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The fate and toxicity of the flavonoids naringenin and formononetin in soil

Shaw, L.J. and Hooker, J. E. (2008) The fate and toxicity of the flavonoids naringenin and formononetin in soil. Soil Biology & Biochemistry, 40 (2). pp. 528-536. ISSN 0038-0717

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To link to this article DOI: 10.1016/j.soilbio.2007.09.021

Abstract/Summary

The flavonoid class of plant secondary metabolites play a multifunctional role in below-ground plant-microbe interactions with their best known function as signals in the nitrogen fixing legume-rhizobia symbiosis. Flavonoids enter rhizosphere soil as a result of root exudation and senescence but little is known about their subsequent fate or impacts on microbial activity. Therefore, the present study examined the sorptive behaviour, biodegradation and impact on dehydrogenase activity (as determined by iodonitrotetrazolium chloride reduction) of the flavonoids naringenin and formononetin in soil. Organic carbon normalised partition coefficients, log K-oc, of 3.12 (formononetin) and 3.19 (naringenin) were estimated from sorption isotherms and, after comparison with literature log K-oc values for compounds whose soil behaviour is better characterised, the test flavonoids were deemed to be moderately sorbed. Naringenin (spiked at 50 mu g g(-1)) was biodegraded without a detectable lag phase with concentrations reduced to 0.13 +/- 0.01 mu g g(-1) at the end of the 96 h time course. Biodegradation of formononetin proceeded after a lag phase of similar to 24 with concentrations reduced to 4.5 +/- 1% of the sterile control after 72 h. Most probable number (MPN) analysis revealed that prior to the addition of flavonoids, the soil contained 5.4 x 10(6) MPNg(-1) (naringenin) and 7.9 x 10(5) MPNg(-1) (formononetin) catabolic microbes. Formononetin concentration had no significant (p > 0.05) effect on soil dehydrogenase activity, whereas naringenin concentration had an overall but non-systematic impact (p = 0.045). These results are discussed with reference to likely total and bioavailable concentrations of flavonoids experienced by microbes in the rhizosphere. (c) 2007 Elsevier Ltd. All rights reserved.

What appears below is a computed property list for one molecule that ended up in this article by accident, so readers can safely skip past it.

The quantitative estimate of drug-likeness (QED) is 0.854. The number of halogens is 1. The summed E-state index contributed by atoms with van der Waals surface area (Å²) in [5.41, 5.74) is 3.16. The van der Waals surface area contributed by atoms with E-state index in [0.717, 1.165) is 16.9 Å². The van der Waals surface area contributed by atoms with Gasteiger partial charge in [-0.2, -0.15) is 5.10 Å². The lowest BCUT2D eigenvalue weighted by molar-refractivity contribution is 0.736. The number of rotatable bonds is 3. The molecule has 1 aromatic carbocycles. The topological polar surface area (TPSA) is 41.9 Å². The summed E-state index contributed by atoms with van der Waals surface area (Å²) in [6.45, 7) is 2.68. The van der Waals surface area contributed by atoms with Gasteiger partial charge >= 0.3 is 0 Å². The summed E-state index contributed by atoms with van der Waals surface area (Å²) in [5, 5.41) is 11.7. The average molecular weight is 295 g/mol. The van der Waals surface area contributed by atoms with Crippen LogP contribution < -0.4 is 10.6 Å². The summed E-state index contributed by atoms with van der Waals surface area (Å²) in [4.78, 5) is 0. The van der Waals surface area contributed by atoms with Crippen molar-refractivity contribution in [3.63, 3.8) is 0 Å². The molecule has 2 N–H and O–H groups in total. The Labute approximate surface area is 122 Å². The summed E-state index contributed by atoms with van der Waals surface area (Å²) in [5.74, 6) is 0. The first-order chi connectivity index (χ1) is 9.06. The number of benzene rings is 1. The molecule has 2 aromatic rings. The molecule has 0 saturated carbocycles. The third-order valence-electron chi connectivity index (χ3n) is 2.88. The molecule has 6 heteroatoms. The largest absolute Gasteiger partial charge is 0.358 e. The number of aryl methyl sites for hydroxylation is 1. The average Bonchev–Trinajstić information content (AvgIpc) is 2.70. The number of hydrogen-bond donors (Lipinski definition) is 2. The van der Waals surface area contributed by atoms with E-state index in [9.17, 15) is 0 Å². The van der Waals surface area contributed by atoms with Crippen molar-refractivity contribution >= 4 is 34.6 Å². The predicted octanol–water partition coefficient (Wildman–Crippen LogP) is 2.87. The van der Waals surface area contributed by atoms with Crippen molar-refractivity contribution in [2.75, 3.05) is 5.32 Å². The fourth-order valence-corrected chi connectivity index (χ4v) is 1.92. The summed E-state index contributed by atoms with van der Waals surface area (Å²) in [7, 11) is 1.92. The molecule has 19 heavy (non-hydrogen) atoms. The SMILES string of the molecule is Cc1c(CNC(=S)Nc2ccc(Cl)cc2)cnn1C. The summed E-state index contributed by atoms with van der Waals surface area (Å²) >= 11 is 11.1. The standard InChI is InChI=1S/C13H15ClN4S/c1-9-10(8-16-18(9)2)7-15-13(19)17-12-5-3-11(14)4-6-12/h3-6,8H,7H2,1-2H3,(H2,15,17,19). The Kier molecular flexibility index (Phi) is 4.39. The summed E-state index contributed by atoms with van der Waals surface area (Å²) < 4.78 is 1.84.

Item Type:Article
Divisions:Faculty of Science > School of Archaeology, Geography and Environmental Science > Department of Geography and Environmental Science
Faculty of Science > School of Archaeology, Geography and Environmental Science
Faculty of Science > School of Archaeology, Geography and Environmental Science > Earth Systems Science
Interdisciplinary centres and themes > Soil Research Centre
ID Code:4091
Uncontrolled Keywords:flavonoids plant secondary metabolites rhizosphere biodegradation toxicity sorption POLYCYCLIC AROMATIC-HYDROCARBONS ARBUSCULAR MYCORRHIZAL FUNGUS GENE-INDUCING FLAVONOIDS ANTIFUNGAL ACTIVITY RHIZOBIUM SORPTION ISOFLAVONOIDS ROOTS PATHWAY COLONIZATION
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